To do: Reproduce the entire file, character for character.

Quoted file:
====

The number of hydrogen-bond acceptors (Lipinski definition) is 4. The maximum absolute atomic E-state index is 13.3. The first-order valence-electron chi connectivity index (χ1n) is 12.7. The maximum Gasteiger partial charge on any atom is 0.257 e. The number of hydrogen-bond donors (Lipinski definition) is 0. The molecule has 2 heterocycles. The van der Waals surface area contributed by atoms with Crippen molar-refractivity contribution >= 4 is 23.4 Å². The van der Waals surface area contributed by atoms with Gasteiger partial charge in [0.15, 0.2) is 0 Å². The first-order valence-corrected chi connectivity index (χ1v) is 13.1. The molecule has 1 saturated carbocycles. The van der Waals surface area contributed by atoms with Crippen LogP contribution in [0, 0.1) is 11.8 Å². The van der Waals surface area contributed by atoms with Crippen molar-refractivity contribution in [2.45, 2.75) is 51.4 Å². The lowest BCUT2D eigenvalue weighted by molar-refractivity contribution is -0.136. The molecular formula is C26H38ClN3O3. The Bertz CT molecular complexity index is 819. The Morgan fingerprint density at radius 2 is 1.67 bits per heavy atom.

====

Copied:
The number of hydrogen-bond acceptors (Lipinski definition) is 4. The maximum absolute atomic E-state index is 13.3. The first-order valence-electron chi connectivity index (χ1n) is 12.7. The maximum Gasteiger partial charge on any atom is 0.257 e. The number of hydrogen-bond donors (Lipinski definition) is 0. The molecule has 2 heterocycles. The van der Waals surface area contributed by atoms with Crippen molar-refractivity contribution >= 4 is 23.4 Å². The van der Waals surface area contributed by atoms with Gasteiger partial charge in [0.15, 0.2) is 0 Å². The first-order valence-corrected chi connectivity index (χ1v) is 13.1. The molecule has 1 saturated carbocycles. The van der Waals surface area contributed by atoms with Crippen LogP contribution in [0, 0.1) is 11.8 Å². The van der Waals surface area contributed by atoms with Crippen molar-refractivity contribution in [2.45, 2.75) is 51.4 Å². The lowest BCUT2D eigenvalue weighted by molar-refractivity contribution is -0.136. The molecular formula is C26H38ClN3O3. The Bertz CT molecular complexity index is 819. The Morgan fingerprint density at radius 2 is 1.67 bits per heavy atom.